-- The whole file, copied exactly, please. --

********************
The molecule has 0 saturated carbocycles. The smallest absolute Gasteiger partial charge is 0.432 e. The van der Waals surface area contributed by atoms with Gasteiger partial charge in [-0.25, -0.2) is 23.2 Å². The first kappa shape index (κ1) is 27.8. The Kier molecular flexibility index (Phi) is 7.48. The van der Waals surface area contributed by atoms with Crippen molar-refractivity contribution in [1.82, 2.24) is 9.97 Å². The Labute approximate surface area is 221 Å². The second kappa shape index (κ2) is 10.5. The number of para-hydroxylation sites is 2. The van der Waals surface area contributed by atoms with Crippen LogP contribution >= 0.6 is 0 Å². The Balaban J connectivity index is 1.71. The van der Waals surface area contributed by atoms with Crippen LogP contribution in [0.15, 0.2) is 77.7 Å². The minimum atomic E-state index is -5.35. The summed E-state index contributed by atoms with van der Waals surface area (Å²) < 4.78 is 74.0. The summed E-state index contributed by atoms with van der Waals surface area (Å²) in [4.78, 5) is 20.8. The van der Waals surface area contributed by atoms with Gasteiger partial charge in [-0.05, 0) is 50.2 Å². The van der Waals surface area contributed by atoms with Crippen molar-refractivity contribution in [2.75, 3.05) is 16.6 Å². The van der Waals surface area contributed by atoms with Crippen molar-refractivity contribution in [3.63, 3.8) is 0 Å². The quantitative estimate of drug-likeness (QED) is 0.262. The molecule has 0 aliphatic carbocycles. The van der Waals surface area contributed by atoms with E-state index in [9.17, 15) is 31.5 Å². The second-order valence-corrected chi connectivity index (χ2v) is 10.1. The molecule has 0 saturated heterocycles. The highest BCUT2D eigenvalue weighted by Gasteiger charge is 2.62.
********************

The molecule has 0 saturated carbocycles. The smallest absolute Gasteiger partial charge is 0.432 e. The van der Waals surface area contributed by atoms with Gasteiger partial charge in [-0.25, -0.2) is 23.2 Å². The first kappa shape index (κ1) is 27.8. The Kier molecular flexibility index (Phi) is 7.48. The van der Waals surface area contributed by atoms with Crippen molar-refractivity contribution in [1.82, 2.24) is 9.97 Å². The Labute approximate surface area is 221 Å². The second kappa shape index (κ2) is 10.5. The number of para-hydroxylation sites is 2. The van der Waals surface area contributed by atoms with Crippen LogP contribution >= 0.6 is 0 Å². The Balaban J connectivity index is 1.71. The van der Waals surface area contributed by atoms with Crippen LogP contribution in [0.15, 0.2) is 77.7 Å². The minimum atomic E-state index is -5.35. The summed E-state index contributed by atoms with van der Waals surface area (Å²) < 4.78 is 74.0. The summed E-state index contributed by atoms with van der Waals surface area (Å²) in [4.78, 5) is 20.8. The van der Waals surface area contributed by atoms with Gasteiger partial charge in [-0.05, 0) is 50.2 Å². The van der Waals surface area contributed by atoms with Crippen molar-refractivity contribution in [2.75, 3.05) is 16.6 Å². The van der Waals surface area contributed by atoms with Crippen molar-refractivity contribution in [3.63, 3.8) is 0 Å². The quantitative estimate of drug-likeness (QED) is 0.262. The molecule has 0 aliphatic carbocycles. The van der Waals surface area contributed by atoms with E-state index in [9.17, 15) is 31.5 Å². The second-order valence-corrected chi connectivity index (χ2v) is 10.1. The molecule has 0 saturated heterocycles. The highest BCUT2D eigenvalue weighted by Gasteiger charge is 2.62.